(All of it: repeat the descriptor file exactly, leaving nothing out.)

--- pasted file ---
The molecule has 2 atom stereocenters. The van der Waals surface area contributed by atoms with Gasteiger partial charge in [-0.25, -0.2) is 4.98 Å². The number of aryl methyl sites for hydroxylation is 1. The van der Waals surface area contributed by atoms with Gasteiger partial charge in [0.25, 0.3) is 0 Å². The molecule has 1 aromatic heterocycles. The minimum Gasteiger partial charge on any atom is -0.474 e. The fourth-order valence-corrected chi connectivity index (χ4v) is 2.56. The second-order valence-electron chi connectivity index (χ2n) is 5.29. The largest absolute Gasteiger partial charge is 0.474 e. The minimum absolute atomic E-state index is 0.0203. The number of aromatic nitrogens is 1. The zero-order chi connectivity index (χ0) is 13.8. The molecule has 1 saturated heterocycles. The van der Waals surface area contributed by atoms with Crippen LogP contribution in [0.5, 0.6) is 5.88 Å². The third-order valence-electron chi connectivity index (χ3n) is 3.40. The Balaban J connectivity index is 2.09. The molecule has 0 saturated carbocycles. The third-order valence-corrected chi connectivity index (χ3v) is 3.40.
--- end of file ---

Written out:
The molecule has 2 atom stereocenters. The van der Waals surface area contributed by atoms with Gasteiger partial charge in [-0.25, -0.2) is 4.98 Å². The number of aryl methyl sites for hydroxylation is 1. The van der Waals surface area contributed by atoms with Gasteiger partial charge in [0.25, 0.3) is 0 Å². The molecule has 1 aromatic heterocycles. The minimum Gasteiger partial charge on any atom is -0.474 e. The fourth-order valence-corrected chi connectivity index (χ4v) is 2.56. The second-order valence-electron chi connectivity index (χ2n) is 5.29. The largest absolute Gasteiger partial charge is 0.474 e. The minimum absolute atomic E-state index is 0.0203. The number of aromatic nitrogens is 1. The zero-order chi connectivity index (χ0) is 13.8. The molecule has 1 saturated heterocycles. The van der Waals surface area contributed by atoms with Crippen LogP contribution in [0.5, 0.6) is 5.88 Å². The third-order valence-electron chi connectivity index (χ3n) is 3.40. The Balaban J connectivity index is 2.09. The molecule has 0 saturated carbocycles. The third-order valence-corrected chi connectivity index (χ3v) is 3.40.